By: David Heap & Judy Deutsch/Rabble.ca/July, 31, 2012
Wednesday, August 1 is a ‘Continental Day of Action Against Canadian Mega Resource Extraction.’ In Vancouver, a protest action will take place in front of Goldcorp’s corporate headquarters, starting at 4:30p.m. at 666 Burrard Street. Goldcorp’s record in Central America and Mexico was recently put before a People’s Tribunal in Guatemala. Here, two of the judges explain why Goldcorp was found guilty.
“The enjoyment of the highest attainable standard of health is one of the fundamental rights of every human being…” – World Health Organization
For two days in mid-July, a panel of 12 judges from different countries with expertise in health, the environment and human rights, came together to hear testimonies and complaints from people affected by Goldcorp’s mining operations in Carrizalillo, Mexico; Valle de Siria, Honduras; and in San Miguel Ixtahuacán and Sipacapa, San Marcos, Guatemala.
We were honoured to be two Canadians among this international panel of judges, in particular because of the heavy responsibility Canadian mining companies and Canadian government policies bear for the impacts of mining on the health of people in that region (as well as elsewhere in the world). Jointly organized by the Coalition for the Defense of San Miguel Ixtahuacán, the Toronto-based grassroots organization Mining Injustice Solidarity Network and M4 (the MesoAmerican Movement against extractive Mining Model), this Tribunal focused on health effects suffered by communities affected by Goldcorp, a Canadian mining company based in Vancouver, Canada and registered as a publicly-traded company on the Toronto Stock Exchange.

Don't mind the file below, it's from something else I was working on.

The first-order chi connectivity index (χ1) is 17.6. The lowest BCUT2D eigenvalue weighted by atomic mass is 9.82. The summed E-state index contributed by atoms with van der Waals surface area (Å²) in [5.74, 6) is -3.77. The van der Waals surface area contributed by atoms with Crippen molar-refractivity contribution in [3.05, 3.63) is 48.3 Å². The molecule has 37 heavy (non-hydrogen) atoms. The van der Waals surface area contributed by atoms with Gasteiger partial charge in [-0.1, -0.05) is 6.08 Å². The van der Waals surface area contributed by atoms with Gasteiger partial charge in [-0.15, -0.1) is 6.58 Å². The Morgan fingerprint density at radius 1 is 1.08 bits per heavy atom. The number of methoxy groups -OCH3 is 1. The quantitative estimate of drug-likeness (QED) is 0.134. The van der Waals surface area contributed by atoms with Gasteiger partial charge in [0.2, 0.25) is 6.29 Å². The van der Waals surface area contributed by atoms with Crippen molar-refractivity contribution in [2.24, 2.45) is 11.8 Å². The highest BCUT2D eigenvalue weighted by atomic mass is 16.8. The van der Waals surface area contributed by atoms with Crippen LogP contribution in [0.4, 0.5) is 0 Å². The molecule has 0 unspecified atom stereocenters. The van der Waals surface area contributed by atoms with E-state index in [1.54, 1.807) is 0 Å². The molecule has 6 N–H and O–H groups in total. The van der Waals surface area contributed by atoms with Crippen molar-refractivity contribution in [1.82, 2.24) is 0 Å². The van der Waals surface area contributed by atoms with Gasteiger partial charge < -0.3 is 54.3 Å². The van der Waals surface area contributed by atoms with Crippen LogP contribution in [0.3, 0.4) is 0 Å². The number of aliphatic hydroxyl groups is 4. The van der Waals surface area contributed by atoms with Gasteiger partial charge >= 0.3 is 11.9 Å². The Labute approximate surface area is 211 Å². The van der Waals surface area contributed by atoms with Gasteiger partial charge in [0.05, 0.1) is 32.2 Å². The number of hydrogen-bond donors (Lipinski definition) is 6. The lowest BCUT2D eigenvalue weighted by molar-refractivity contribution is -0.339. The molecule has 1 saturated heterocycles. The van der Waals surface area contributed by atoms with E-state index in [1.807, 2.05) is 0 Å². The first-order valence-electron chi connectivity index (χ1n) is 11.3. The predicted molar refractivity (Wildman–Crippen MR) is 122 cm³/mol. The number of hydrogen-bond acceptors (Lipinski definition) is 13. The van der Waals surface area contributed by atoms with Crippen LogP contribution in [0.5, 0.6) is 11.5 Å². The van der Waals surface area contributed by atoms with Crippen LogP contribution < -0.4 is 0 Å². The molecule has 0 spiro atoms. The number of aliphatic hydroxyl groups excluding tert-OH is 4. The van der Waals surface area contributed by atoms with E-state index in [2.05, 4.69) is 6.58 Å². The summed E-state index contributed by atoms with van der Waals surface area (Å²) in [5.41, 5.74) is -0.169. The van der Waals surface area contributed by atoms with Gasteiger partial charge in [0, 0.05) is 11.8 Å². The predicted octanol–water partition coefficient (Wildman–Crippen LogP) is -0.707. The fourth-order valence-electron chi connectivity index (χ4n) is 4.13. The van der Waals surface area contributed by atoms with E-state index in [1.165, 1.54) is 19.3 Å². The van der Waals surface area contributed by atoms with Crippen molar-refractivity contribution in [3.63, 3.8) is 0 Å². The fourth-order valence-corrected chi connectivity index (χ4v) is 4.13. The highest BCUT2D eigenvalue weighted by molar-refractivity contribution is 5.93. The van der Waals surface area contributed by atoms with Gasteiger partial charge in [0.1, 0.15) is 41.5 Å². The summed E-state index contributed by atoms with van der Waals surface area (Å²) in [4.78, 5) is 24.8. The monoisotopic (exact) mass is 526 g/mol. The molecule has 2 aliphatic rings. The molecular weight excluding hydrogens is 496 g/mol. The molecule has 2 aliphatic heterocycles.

Canada is the centre for international mining corporations due to the lax regulation which extractive industries enjoy in this country for their activities in the rest of the world, with respect to health, human rights, environmental protection and labour rights. In addition, the Canadian government, through its Department of Foreign Affairs and International Trade and CIDA, intervenes directly in the affairs of other governments in order to create a legal and political context which is favourable for the operation of Canadian mining companies.